Priorities nix free NYE transit
Jan 2, 2013 / 3:35 pm
It's been at least five years since New Year's Eve revellers in the Central Okanagan were able to get a free ride home and that isn't expected to change anytime soon.
Despite a recent Castanet poll in which 967 (82.44%) people believe a free service should be offered New Year's Eve like it is in other communities, Kelowna Regional Programs Manager, Jerry Dombowsky, says such a service is not feasible here.
Dombowsky says, unlike larger systems in cities like Vancouver and Victoria, weekday service ends at 11:30 p.m.
Offering the service into the wee hours of the morning would require extensive overtime in order to keep the buses and the drivers on the road.
"There is really no such thing as a free service - there is a cost to it," says Dombowsky.
"Given that we have a whole lot of priorities in our transit system including high priority items like maintaining service schedules and handling bus overload situations and limited resources to apply, I think we have higher priorities that would benefit a larger number of people."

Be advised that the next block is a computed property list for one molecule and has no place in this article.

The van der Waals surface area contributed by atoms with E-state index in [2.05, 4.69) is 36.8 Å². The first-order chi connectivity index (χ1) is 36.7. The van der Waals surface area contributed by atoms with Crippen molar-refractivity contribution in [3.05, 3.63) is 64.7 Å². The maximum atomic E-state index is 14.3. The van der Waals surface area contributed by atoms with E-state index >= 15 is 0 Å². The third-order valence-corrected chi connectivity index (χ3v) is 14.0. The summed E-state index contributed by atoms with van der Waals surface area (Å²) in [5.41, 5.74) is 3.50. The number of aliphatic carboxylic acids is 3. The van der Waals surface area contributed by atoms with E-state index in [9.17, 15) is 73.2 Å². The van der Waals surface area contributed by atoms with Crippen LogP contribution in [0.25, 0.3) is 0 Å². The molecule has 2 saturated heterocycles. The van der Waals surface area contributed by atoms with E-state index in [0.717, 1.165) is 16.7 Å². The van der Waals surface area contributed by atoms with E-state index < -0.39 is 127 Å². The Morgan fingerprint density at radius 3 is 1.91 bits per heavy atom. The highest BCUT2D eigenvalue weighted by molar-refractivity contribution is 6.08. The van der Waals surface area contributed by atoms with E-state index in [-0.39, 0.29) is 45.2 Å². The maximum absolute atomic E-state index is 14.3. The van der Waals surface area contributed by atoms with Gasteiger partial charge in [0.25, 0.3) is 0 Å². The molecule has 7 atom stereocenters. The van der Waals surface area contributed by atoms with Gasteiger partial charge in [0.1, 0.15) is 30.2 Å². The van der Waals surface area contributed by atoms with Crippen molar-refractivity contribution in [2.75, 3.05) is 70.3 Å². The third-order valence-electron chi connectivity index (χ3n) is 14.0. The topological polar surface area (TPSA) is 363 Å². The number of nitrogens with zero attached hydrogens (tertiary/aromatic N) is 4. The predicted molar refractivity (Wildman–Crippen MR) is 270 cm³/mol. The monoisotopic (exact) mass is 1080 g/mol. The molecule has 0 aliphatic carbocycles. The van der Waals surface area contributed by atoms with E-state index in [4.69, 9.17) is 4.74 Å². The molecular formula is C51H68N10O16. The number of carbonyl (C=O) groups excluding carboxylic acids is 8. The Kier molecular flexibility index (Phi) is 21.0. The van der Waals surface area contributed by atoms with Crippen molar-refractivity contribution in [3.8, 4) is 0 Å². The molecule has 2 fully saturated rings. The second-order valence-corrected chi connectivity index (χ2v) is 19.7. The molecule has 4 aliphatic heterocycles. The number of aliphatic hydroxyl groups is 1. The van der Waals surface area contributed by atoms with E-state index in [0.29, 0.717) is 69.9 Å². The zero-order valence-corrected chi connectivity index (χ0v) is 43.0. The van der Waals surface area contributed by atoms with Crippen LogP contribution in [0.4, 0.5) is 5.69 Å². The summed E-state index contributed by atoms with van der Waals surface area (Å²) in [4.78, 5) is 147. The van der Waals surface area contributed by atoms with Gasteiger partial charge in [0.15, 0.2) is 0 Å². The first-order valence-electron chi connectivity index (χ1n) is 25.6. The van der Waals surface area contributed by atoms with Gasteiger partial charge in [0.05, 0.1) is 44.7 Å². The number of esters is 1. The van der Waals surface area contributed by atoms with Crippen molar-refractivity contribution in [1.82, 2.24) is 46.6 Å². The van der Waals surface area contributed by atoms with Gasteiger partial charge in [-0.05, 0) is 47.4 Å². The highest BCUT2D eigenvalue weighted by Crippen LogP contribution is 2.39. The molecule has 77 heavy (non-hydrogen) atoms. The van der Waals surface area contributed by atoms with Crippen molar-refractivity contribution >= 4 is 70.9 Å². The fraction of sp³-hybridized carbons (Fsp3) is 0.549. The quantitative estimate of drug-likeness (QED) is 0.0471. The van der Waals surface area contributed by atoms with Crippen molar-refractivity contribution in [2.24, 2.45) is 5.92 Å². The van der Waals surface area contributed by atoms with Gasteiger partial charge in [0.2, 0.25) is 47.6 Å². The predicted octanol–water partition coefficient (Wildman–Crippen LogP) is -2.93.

Dombowsky says transit did experiment with a free service on New Year's Eve several years ago but found there was very low ridership and a high rate of vandalism.
"At the time we found the type of rider we did attract was not the right one for us. At that time we experienced the highest on-bus vandalism we had ever had in one single night-before."
He says if a free service were to be offered in the future, transit would also have to look at the cost of increasing security on each of the buses.
"Overall it would be a nice thing to do but it is a question of resources and priorities but, if we are going to apply our limited funding resources to something we have to look at what's the biggest demand and what's going to give us the best bang for our buck," adds Dombowsky.
"Right now, to be honest, I would have to say it's maintaining schedule reliability for the people that take the bus on a regular basis and dealing with the overloads. We're running a pretty tight ship funding wise."
Dombowsky says the decision was made at the regional transit level and, while City Councils throughout the region do provide transit with direction, they typically don't get involved in day-to-day decisions like this unless they receive enough complaints or see a demand and ask for further information.
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